Holiday Baking Tips

12/5/2016
holiday baked goodsNothing makes your apartment feel warm and cozy faster than the aroma of fresh holiday baking. Even if you don't normally spend much time in your kitchen, December is the perfect time to try a new recipe. If you've never baked before, relax! Try these tips to create delicious holiday treats – even if you're a newbie.

Cookies

  • Start slow: Easy does it if you're new to baking! Spoon-drop cookies are the most forgiving, since their shape will even out in the oven. Toll House chocolate chip cookies are an ideal choice for beginners.
  • Check the timing: The first time you make a cookie recipe, keep an eye for doneness a minute or two early – especially if you're using a black, nonstick cookie sheet. This will help you know how long they take to cook in your oven, as temperatures can fluctuate.
  • Freeze your dough: For classic cut-out cookies you can decorate, add a shot of cold right before baking. After rolling the dough and cutting the shapes, pop the cookies on the cookie sheet into the freezer for 10 minutes before baking. This helps the cookies hold their shape.

Cakes

  • Use warm eggs: Whether you're making a holiday fruit cake or red velvet cupcakes, bring your eggs to room temperature before you begin. This will help them bind properly to the other ingredients. You can speed the process by soaking them in a dish of warm water for 10 minutes.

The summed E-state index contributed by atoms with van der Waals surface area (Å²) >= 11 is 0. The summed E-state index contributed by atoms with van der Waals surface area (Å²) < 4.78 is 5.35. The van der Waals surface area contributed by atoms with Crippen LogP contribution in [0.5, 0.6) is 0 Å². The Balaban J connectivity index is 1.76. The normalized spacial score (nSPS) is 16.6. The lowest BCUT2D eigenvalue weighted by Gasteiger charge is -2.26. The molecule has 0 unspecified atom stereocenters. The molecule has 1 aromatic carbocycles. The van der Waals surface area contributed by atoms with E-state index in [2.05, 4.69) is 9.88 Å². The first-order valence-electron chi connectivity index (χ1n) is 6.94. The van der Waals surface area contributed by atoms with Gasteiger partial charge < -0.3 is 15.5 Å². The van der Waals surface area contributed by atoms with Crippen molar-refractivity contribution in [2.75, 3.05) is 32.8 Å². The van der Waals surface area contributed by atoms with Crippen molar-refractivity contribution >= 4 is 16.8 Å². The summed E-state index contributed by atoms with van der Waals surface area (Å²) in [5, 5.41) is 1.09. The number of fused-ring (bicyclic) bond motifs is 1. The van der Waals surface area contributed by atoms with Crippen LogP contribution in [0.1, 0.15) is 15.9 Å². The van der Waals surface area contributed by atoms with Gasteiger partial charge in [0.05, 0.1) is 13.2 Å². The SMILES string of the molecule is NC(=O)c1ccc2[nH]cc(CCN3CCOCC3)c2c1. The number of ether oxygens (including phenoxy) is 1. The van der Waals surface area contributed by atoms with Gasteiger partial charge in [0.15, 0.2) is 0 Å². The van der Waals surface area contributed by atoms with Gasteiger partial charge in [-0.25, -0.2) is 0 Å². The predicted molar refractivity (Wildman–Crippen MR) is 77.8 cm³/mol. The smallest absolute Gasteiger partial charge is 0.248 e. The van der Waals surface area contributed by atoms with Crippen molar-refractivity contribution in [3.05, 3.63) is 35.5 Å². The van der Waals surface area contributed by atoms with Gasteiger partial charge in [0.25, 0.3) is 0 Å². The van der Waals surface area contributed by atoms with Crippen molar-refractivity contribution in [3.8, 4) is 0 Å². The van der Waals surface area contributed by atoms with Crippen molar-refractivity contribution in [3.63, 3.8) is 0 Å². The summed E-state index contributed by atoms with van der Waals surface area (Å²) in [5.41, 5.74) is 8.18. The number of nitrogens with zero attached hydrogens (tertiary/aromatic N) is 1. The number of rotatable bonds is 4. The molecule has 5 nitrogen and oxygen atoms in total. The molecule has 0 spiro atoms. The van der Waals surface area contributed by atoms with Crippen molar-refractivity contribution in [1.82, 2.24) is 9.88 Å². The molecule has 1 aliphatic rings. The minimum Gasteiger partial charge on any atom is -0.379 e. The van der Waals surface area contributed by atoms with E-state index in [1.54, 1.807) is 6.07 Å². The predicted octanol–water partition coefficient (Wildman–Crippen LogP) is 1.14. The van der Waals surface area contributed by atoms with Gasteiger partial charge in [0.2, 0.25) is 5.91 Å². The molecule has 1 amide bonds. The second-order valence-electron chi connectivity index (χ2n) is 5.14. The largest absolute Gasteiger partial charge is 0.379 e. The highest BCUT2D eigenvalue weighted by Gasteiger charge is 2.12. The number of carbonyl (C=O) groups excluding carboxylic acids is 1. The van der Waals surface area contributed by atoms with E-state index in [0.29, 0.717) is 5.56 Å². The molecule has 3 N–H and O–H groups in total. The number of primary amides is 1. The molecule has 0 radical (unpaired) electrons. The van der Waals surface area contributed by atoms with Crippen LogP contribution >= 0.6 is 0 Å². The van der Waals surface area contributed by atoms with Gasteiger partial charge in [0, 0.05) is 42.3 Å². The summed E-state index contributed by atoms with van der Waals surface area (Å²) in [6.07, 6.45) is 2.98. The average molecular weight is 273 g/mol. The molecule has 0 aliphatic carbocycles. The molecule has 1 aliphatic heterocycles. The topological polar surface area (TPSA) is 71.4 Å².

• Don't overmix: Resist the temptation to whip the batter into a frenzy with your electric mixture – you only need to get the ingredients combined and smooth. Overworking the batter can make your cake tough and chewy.
  • Don't overbake: Leave the cake in the oven when testing for doneness. The cake is done when a skewer is inserted in the center of it, and it comes out clean. Remove from the oven immediately to ensure a moist cake.

Pies

  • Keep it cold: Pastry dough will be at its flaky best when you use butter straight from the fridge. Use ice water or vodka straight from the freezer to make a great pie dough.
  • Thicken your filling: To avoid a runny pie, add an extra tablespoon of cornstarch to your filling before baking to help it thicken and gel. Fresh apple pies won't release as much juice as a frozen berry pie, so feel free to add more cornstarch when using frozen fruit.
It's a good idea to do a test run of any new recipe before serving it to guests to make sure it turns out well. The bonus? You get delicious samples to savor before giving anything away!